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Paid Posts: Why they’re not that bad, but why you shouldn’t do them


A lifetime ago, well a blog writing gig ago I gained a reputation as the guy who hates Izea/ PayPerPost. Nothing will change that reputation, but I have said repeatedly over the years that I don’t hate the idea, and that I’m all for new ways of monetizing blogs, even if I don’t use them myself.

It was policy in my previous role to pay out on PayPerPost because they were an easy target and any post always resulted in traffic, lots of comments and a ton of links. They were an easy target: Ted Murphy started the service on the wrong foot, not requiring disclosure and requesting positive reviews for payment. He’s since mended his ways, and I commend him for it. I found with some irony that my previous employer mended his relationship with Murphy by blaming me for the negative spin, given it was him who often ordered the posts, but that’s a tale for another day.

PayPerPost/ Izea is in the news today for a deal that saw prominent bloggers recieve $500 to buy goods at K-Mart with a request to write about the experience. Steve Hodson has some details in his previous post here. Along with Chris Brogan, Loren Feldman (1938media) and Jeremy Schoemaker (Shoemoney) also participated and have also been targeted by those who oppose the deal. Here’s my take on why it’s not that bad, but why you shouldn’t do it.

Formalizing existing relationships

There is a strong level of hypocrisy with some sites who decry the the use of services such as Izea, and yet often receive and keep goods for review.

I have always believed that Izea/ PayPerPost simply formalized a relationship that has always existed in old and new media.

Some sites and news outlets have a policy of returning all goods sent for review, but for everyone that does, there are more again that don’t. Then there’s the conference and events circuit where goods are often handed over to media attendees for the hope of a positive review. I didn’t get a chance at Macworld this year to go get my freebies, but I’ve still got a folder with at least a dozen offers of free product. Most events offer freebies from T-Shirts to actual products; for example I own a Zune because I received one at Microsoft Mix (for the record I wrote a negative review). There’s nothing wrong with media getting freebies and if you’re at the top of your game, it’s cream on the cake.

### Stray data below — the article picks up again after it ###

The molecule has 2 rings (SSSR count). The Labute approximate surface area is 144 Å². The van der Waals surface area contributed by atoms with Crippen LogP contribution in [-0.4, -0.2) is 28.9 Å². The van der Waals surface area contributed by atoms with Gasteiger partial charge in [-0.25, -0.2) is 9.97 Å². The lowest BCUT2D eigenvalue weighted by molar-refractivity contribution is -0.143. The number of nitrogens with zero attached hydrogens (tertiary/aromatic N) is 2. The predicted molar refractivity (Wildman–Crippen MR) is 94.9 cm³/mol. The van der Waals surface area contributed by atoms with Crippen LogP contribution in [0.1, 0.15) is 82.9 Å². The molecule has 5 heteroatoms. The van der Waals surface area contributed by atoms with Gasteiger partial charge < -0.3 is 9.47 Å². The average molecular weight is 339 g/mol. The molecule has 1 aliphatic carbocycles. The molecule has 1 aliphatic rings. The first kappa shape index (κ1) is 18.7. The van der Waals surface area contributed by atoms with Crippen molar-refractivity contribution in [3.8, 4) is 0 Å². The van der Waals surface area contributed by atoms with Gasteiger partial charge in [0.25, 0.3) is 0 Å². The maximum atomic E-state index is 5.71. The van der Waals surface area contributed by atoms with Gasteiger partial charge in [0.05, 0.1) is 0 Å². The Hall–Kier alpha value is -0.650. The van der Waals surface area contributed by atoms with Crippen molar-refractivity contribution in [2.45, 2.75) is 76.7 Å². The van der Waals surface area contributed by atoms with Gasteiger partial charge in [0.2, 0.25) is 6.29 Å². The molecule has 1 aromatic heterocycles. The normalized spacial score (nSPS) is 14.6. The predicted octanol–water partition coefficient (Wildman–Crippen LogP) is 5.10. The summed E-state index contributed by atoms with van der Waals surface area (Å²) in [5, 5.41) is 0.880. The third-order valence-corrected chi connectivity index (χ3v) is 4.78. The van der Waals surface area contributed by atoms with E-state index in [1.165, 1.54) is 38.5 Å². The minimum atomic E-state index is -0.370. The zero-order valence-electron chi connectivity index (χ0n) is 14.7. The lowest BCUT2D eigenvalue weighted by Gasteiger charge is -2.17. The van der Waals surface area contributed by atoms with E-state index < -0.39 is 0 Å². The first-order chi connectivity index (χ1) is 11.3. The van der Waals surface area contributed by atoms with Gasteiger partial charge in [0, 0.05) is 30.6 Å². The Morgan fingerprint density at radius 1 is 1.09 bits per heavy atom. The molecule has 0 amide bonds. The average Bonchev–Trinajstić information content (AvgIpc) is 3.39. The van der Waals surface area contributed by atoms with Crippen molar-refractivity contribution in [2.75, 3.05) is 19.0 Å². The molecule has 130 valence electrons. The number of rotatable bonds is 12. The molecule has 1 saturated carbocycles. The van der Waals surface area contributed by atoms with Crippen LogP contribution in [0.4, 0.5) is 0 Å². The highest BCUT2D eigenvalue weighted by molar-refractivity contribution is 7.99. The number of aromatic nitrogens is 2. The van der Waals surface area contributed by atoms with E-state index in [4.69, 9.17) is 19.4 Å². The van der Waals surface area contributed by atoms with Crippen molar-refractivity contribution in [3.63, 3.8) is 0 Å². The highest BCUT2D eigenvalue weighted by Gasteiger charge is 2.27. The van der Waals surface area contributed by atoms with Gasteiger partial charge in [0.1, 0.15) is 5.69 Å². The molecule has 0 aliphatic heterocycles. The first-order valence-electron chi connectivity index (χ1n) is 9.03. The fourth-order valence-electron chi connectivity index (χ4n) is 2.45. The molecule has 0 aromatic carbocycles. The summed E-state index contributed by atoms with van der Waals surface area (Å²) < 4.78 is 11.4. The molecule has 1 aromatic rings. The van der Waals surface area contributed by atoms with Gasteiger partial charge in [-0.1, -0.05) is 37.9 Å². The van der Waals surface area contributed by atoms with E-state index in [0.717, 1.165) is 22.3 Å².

But why is this practice so much different than some of the offers from Izea?

Izea and similar services simply bring these relationships to more bloggers, and help pay the bills. Presuming no positive coverage is demanded (which it once was) there is to me very little difference between this style of promotion and media relationships that have always existed.

Why you shouldn’t do it

If you’re a small blogger who doesn’t care that much about credibility and Google ranking, go for it, but for others my recommendation is you should proceed with caution, and if in doubt, stay well away.

We don’t run paid posts at The Inquisitr, nor will we.

There’s two issues. Credibility and Google.

Chris Brogan may protest that the criticism of his participation in the K-Mart promotion is unjust (he argues it very well, and certainly I don’t feel worse of him for it) but the mere fact he has to post a defense of his decision actually goes to prove that at least in the eyes of some, he has lost some credibility.

No amount of disclosures or justification will change the perception of some that by writing a paid post (or similar such as the K-Mart promotion) makes you a sell out, and tarnishes your credibility with at least some of your readers.

I wouldn’t do a paid post anyway because I try to maintain that Chinese Wall between editorial and advertising, but this becomes doubly the case in terms of credibility: I’m not interested in testing my standing and credibility for $500 to spend at K-Mart or anywhere else for that matter. It has a far higher price than that :-)

Second is the Google angle. Google cracked down on Izea/ PayPerPost bloggers last year, stripping their results out of search and giving most bloggers in the program a 0 page rank.

Whether you agree or disagree with Google’s decision is irrelevant: if Google says its not cool with paid posts, I’m not going to do paid posts, and I’d recommend for many reading this that you should be very careful as well. What’s more important? a quick buck or your blog in Google and the traffic that may provide you.


I don’t condemn any bloggers who participate in these programs, and I’d encourage you to not do so as well. As I’ve documented here at The Inquisitr many times before, making good money from blogging even in 2008 is difficult to very hard. I fully understand why some people would participate in these programs, and I sincerely hope that they are making some good money from them.